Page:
Representatives of 19 NFL teams traveled to Fresno State on Wednesday in large part to see if All-America free safety Phillip Thomas and record-breaking running back Robbie Rouse could improve upon their combine performances.
Each was able to do so.
Thomas, a Thorpe Award finalist who led the country with eight interceptions in 2012, shaved more than a tenth-of-a-second off of his combine time in the 40-yard dash, clocking in at 4.53-seconds, according to multiple sources. Thomas had been timed at 4.65-seconds in the 40-yard dash in Indianapolis.
Thomas also showed great fluidity and ball skills during positional drills orchestrated by a member of the New England Patriots.
The workout may have been even more important for the short (but not small) Rouse, who registered a disappointing 4.80-seconds in the 40-yard dash after measuring in at 5-feet-5 (3/8), 190 pounds in Indianapolis.
While clearly shorter than scouts would prefer, Rouse is a powerfully-built runner whose vertical and lateral burst helped him generate a school-record 4,647 rushing yards over his career.
Rouse was clocked at a much more respectable 4.57-seconds in the 40-yard dash Wednesday, perhaps pushing him back into the draft. Regardless of whether he's drafted or not, Rouse's game-tape speaks for itself. He'll get an opportunity and will prove to be a tough cut for an NFL team due to his natural elusiveness and surprising power.
"The 40 [yard dash] that I ran at the combine was definitely not what I wanted to run and for me to come out here and run the 4.5 that I wanted was definitely a goal that I set," Rouse said. "It felt good to get it."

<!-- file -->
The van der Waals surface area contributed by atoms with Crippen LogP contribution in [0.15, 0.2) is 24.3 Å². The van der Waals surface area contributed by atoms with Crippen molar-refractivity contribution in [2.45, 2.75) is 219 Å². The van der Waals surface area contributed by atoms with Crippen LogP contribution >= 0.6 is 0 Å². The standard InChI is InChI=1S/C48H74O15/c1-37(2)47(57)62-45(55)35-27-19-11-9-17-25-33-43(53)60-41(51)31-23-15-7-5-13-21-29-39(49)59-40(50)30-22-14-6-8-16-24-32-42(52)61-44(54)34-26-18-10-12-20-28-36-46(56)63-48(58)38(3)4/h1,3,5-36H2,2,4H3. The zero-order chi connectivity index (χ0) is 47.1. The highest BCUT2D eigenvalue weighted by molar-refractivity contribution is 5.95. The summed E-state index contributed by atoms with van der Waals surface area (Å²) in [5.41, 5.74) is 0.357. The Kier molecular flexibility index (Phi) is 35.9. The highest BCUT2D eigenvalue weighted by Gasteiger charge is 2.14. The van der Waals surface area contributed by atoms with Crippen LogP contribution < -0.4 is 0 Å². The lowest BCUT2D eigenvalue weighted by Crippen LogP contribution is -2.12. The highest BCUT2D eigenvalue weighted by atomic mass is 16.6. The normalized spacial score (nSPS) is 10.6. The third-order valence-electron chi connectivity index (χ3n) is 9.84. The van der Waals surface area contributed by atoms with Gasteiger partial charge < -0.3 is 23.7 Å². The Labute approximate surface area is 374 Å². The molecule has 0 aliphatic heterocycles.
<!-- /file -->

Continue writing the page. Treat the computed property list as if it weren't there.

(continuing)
Some of the scouts on hand for Wednesday's workout at Fresno State had traveled from San Diego State's campus a day earlier where a number of former Aztecs and 10 former Hawaii Warriors had worked out.
While the most well-known defensive back at the workout was SDSU's all-conference pick Leon McFadden, the Senior Bowl standout largely stood on his numbers from the combine, though he did register a 34.5-inch vertical jump.
Perhaps the defensive back who helped himself the most at the workout was Hawaii junior Mike Edwards, a talented cornerback and kick-returner who originally signed with Tennessee out of high school.
Edwards ran well at the combine (electronically timed 4.56 seconds) but proved faster Tuesday at the pro day workout, registering times between 4.41-4.45 seconds, according to multiple sources. He also demonstrated his fluidity during drills. Scouts would have liked to have seen him fare better during ball-drills, however, as he'd shown a greater ability throughout his career in breaking up passes (26) than intercepting them (three) while with the Warriors.
Another intriguing "defensive back" at the SDSU workout played receiver while with the Aztecs.
Wideout Brice Butler caught 24 passes for 347 yards and four touchdowns in 2012 for San Diego State but some of the scouts on hand for the workout asked him about his willingness to make the switch to cornerback, the same position his father -- Bobby Butler -- used to play for the Atlanta Falcons from 1981-1992.
The younger Butler certainly helped his cause Tuesday by turning in blazing times in the 40-yard dash (4.36 seconds) and three-cone drill (6.62 seconds), as well as showing off his explosiveness in the vertical jump (39 inches) and broad jump (10 feet, 9 inches).
The 6-3, 206-pound Butler currently ranks as NFLDraftScout.com's No. 96-rated wide receiver. After this sparkling workout, he'll be rising up draft boards regardless of which position he'll be performing at in the NFL.